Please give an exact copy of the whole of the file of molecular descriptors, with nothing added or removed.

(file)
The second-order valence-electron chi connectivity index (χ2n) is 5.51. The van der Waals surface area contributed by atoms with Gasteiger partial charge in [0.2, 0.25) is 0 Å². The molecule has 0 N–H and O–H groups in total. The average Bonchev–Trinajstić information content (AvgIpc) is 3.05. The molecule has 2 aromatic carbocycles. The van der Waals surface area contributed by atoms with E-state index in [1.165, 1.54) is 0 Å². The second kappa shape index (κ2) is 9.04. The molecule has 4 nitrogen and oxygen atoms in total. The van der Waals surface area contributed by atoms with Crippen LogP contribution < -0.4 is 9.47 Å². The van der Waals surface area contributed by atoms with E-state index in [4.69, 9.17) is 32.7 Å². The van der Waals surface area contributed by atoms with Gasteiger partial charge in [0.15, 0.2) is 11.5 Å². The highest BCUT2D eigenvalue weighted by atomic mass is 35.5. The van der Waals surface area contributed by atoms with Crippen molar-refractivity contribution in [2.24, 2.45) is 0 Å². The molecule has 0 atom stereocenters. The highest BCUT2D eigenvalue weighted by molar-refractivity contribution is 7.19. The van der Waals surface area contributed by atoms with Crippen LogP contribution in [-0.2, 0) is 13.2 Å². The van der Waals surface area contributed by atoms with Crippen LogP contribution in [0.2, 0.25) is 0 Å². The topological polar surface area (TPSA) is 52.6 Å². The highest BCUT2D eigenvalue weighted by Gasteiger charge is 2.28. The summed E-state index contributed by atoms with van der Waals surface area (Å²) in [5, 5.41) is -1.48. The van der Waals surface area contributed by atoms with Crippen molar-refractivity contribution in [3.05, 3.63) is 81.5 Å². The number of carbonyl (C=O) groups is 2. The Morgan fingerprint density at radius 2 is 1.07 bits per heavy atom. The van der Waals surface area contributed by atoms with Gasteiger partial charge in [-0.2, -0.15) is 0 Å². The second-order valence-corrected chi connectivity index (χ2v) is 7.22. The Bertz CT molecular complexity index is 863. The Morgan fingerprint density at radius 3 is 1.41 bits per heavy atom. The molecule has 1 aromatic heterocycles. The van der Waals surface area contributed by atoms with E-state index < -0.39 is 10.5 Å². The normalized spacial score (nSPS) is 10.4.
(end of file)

The second-order valence-electron chi connectivity index (χ2n) is 5.51. The van der Waals surface area contributed by atoms with Gasteiger partial charge in [0.2, 0.25) is 0 Å². The molecule has 0 N–H and O–H groups in total. The average Bonchev–Trinajstić information content (AvgIpc) is 3.05. The molecule has 2 aromatic carbocycles. The van der Waals surface area contributed by atoms with E-state index in [1.165, 1.54) is 0 Å². The second kappa shape index (κ2) is 9.04. The molecule has 4 nitrogen and oxygen atoms in total. The van der Waals surface area contributed by atoms with Crippen LogP contribution < -0.4 is 9.47 Å². The van der Waals surface area contributed by atoms with E-state index in [4.69, 9.17) is 32.7 Å². The van der Waals surface area contributed by atoms with Gasteiger partial charge in [0.15, 0.2) is 11.5 Å². The highest BCUT2D eigenvalue weighted by atomic mass is 35.5. The van der Waals surface area contributed by atoms with Crippen molar-refractivity contribution in [2.24, 2.45) is 0 Å². The molecule has 0 atom stereocenters. The highest BCUT2D eigenvalue weighted by molar-refractivity contribution is 7.19. The van der Waals surface area contributed by atoms with Crippen LogP contribution in [-0.2, 0) is 13.2 Å². The van der Waals surface area contributed by atoms with Crippen LogP contribution in [0.2, 0.25) is 0 Å². The topological polar surface area (TPSA) is 52.6 Å². The highest BCUT2D eigenvalue weighted by Gasteiger charge is 2.28. The summed E-state index contributed by atoms with van der Waals surface area (Å²) in [5, 5.41) is -1.48. The van der Waals surface area contributed by atoms with Crippen molar-refractivity contribution in [3.05, 3.63) is 81.5 Å². The number of carbonyl (C=O) groups is 2. The Morgan fingerprint density at radius 2 is 1.07 bits per heavy atom. The van der Waals surface area contributed by atoms with Gasteiger partial charge in [-0.2, -0.15) is 0 Å². The second-order valence-corrected chi connectivity index (χ2v) is 7.22. The Bertz CT molecular complexity index is 863. The Morgan fingerprint density at radius 3 is 1.41 bits per heavy atom. The molecule has 1 aromatic heterocycles. The van der Waals surface area contributed by atoms with E-state index < -0.39 is 10.5 Å². The normalized spacial score (nSPS) is 10.4.